Should we really take lessons in romance from the eskimos? While the French lock tongues, they just rub noses - and it must be hard to persuade a lover to get their kit off when it's 30 below.
Nevertheless, my boyfriend and I are making our way to a destination 1500m up a mountain above Gstaad.
Heading uphill for the night is exciting whether you're staying in a mountain refuge or a luxury lodge, but now a handful of Swiss resorts - Zermatt, Engelberg, Davos and Gstaad - offer a more unusual place to kip: an igloo, and they are keen to promote the experience as a romantic break for couples.
Chunky stools are angled perilously a few metres up the slope from the igloo proper, perfectly positioned (as long as you don't mind wobbling off occasionally) for sky-watching as the peaks turn copper, lilac and midnight-blue.
Time to go inside, as it's getting nippy out here. But of course, it's no warmer in than out.
Creeping into the igloo has the thrill of doing something completely new. It's like going into a cave or behind a waterfall, inside a part of nature we're not supposed to see.
Honeyed candlelight floods the grand dining room, softening its domed ceiling and pink-tinged alcoves. The smooth walls and curved roof are made by inflating giant balloons, covering them with snow and packing it down before the balloon is popped and removed, leaving a sturdy structure.
We are led along the corridor that rings the central space and couples peel off into circular bedrooms along its length. Number one, the romantic suite, has a jacuzzi on a patio area, sheltered by a high ice wall.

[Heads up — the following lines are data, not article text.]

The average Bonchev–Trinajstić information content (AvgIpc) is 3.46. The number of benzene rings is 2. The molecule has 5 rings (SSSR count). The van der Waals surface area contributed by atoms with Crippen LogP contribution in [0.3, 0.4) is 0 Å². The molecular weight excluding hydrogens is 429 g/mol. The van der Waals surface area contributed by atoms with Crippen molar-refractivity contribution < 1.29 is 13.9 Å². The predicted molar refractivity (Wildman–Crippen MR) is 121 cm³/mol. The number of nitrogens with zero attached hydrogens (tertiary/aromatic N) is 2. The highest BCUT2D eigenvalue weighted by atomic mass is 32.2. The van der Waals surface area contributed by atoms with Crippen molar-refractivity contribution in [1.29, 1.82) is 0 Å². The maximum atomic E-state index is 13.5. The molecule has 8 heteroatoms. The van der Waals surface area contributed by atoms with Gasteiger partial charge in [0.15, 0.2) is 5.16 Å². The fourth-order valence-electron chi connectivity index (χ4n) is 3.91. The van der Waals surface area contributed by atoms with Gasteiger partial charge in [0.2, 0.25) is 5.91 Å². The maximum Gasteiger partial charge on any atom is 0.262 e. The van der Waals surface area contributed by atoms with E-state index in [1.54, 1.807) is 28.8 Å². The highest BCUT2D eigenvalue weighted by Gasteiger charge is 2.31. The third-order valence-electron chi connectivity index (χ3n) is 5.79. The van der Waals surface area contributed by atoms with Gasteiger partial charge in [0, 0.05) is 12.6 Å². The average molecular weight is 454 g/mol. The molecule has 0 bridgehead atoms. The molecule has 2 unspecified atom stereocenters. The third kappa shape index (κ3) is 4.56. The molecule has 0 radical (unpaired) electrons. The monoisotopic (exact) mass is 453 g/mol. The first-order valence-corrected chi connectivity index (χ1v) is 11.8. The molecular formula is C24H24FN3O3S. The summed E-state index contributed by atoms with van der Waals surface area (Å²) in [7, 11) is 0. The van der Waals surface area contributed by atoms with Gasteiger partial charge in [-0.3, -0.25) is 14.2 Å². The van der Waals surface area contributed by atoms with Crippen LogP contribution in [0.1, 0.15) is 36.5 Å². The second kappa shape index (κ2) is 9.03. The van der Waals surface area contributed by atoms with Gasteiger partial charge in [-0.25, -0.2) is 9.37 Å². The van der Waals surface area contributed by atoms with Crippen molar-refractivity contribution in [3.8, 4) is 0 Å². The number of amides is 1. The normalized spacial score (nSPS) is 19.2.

We don't expect to see much of that couple tonight. You can't make doors out of ice, so red velvet curtains hang across the doorways, but they don't quite cover the gap. People walking past will be able to see inside, which will have a cooling effect on any romance.
The romance is slightly lost at dinner, too, which is a communal affair, with six or so people around one fondue. That's all we get, but the other guests are jolly and there's plenty of wine on tap, drunk from polystyrene cups which we write our names on so we can reuse them and reduce waste.
The igloo is environment-friendly, leaving no mark on the landscape and using minimal power.
We slump in soft chairs outside. In this dip in the mountains, away from light pollution, the stars look as bright as traffic lights and the effect, against the spectral white outlines of the mountain, is magical.
Why then, did someone select the worst 1980s ballads and 1970s soft rock as a soundtrack, when trippy dance music, or something classical, could have heightened the atmosphere?
It's nice to return from our romantic break with a new "our song"; odd that it should be Supertramp's Bloody Well Right.
After a sauna, in which we stop shivering for the first time in hours, it's a bit of a wrench to go back inside, but soon we're wiggling into a two-man, expedition-grade sleeping bag to bed on our ice platform.
Something about cold on the face, mountain air and silence makes for a perfect sleep, though hopping down the corridor to the loo in the dead of night, clad only in thermal undies, is painfully cold.
But all-in-all there's something magic about sitting mitten in mitten, freezing your bum off under the stars with the dulcet tones of Supertramp's Roger Hodgson echoing over the peaks.